SLRP: XXXII. On Progress

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Seneca,

“I pray that you may get such control over yourself that your mind, now shaken by wandering thoughts, may at last come to rest and be steadfast, that it may be content with itself and, having attained an understanding of what things are truly good, – and they are in our possession as soon as we have this knowledge, – that it may have no need of added years.”

Progress in our school seems to be a funny thing.  In talking with others, there seems to be a stalling out point.  After a year and a half or two, the pace seems to change.  Of course, I suspect the great teachers with the past would tell me not to be concerned about such apparent stalling, but rather work continuously, diligently, nonetheless.

I can recall  a few moments in which I realized that things which previously would have agitated or disturbed me simply did not.  It didn’t require any squelching or bottling up.  It just didn’t have the effect that it once would have.

Those moments, however, now seem fewer and farther between.  It’s in this weird sort of limbo where it’s easy to fall back into an academic study, or let the practice slide.

Neither is good, of course.

The seeming three-tier structure of “the foolish > the prokopton > the sage” is tidy, but it lacks certain helpful benchmarks.  I’ve been trying to study some other forms of meditation to help in my practice, and those schools have thins like “The 16 Stages of Insight Knowledge” and based on that, there are some categories of progress to note.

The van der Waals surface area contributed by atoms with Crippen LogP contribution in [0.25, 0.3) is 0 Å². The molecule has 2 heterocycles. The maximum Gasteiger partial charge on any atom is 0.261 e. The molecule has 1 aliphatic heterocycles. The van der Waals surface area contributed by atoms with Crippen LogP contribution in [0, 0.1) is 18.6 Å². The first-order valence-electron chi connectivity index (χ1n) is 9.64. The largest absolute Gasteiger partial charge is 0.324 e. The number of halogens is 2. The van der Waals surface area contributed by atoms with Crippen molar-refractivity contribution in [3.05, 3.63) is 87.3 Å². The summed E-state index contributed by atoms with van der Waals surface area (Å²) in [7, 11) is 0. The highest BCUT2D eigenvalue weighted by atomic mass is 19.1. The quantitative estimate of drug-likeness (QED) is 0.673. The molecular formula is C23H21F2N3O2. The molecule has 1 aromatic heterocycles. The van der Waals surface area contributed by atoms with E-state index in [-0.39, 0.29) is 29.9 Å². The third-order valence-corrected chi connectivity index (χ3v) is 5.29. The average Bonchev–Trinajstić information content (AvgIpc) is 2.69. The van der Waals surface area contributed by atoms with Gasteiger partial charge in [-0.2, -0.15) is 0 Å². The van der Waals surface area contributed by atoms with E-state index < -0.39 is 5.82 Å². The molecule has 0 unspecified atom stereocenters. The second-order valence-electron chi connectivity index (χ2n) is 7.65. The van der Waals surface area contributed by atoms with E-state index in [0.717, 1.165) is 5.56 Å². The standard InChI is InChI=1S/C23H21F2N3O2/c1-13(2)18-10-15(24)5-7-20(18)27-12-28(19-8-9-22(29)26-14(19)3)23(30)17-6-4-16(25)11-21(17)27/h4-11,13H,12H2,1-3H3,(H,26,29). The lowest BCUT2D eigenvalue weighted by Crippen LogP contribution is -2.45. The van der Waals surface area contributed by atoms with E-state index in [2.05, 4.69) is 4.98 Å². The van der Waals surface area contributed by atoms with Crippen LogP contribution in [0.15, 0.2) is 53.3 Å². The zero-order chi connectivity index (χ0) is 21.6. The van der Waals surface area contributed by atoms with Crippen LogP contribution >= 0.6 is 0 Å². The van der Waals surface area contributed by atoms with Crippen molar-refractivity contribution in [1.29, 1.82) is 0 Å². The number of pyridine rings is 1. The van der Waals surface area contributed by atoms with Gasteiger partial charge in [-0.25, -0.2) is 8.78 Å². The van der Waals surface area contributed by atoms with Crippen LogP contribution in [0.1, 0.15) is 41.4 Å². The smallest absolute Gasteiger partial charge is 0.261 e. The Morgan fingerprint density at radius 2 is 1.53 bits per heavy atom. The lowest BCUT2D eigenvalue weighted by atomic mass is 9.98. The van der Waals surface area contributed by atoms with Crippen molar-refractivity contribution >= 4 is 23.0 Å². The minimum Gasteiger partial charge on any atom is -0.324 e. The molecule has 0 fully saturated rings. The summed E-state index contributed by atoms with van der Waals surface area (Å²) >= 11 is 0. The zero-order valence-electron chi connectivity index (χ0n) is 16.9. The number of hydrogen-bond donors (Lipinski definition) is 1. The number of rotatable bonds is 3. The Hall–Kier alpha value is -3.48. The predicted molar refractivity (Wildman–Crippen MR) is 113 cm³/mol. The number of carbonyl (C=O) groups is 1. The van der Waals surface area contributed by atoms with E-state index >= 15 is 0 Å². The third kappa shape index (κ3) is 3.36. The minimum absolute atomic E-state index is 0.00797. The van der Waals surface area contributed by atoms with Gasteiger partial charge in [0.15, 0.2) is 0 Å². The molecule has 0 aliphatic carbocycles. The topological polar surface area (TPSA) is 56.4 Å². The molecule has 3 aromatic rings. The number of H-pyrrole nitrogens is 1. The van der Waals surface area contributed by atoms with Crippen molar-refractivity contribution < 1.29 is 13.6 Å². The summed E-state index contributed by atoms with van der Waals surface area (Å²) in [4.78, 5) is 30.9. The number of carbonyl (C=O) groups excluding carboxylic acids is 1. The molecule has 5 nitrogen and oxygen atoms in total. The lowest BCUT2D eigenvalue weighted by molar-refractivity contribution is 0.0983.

That sort of thing would be reassuring.  I get the feeling that Epictetus would call me “Slave,” take a swing at me with his stick, and ask if I really need some fancy title and a numbered stage of progress.

I guess that answer is no… but sometimes gold star stickers are nice.

Farewell.


Part of Michel Daw’s Reading Plan of Seneca’s Letters.

2 thoughts on “SLRP: XXXII. On Progress

  1. An important topic but I think different cultures are a big factor. You’ll never read that someone studied with a teacher for a year. Aristotle studied with Plato for 20 years, Zeno studies at the Lyceum for 10 years. In the East it is common for a person to go on private meditation retreats for 10 or 15 years. The pace of our culture is so much faster that even therapy is supposed to be quick e.g. a CBT course of therapy might last anywhere from 3 months to a year.Is it in the nature of the philosophical cure to take a long time? Is it necessary to have a personal encounter with a teacher or guru to assess your progress?

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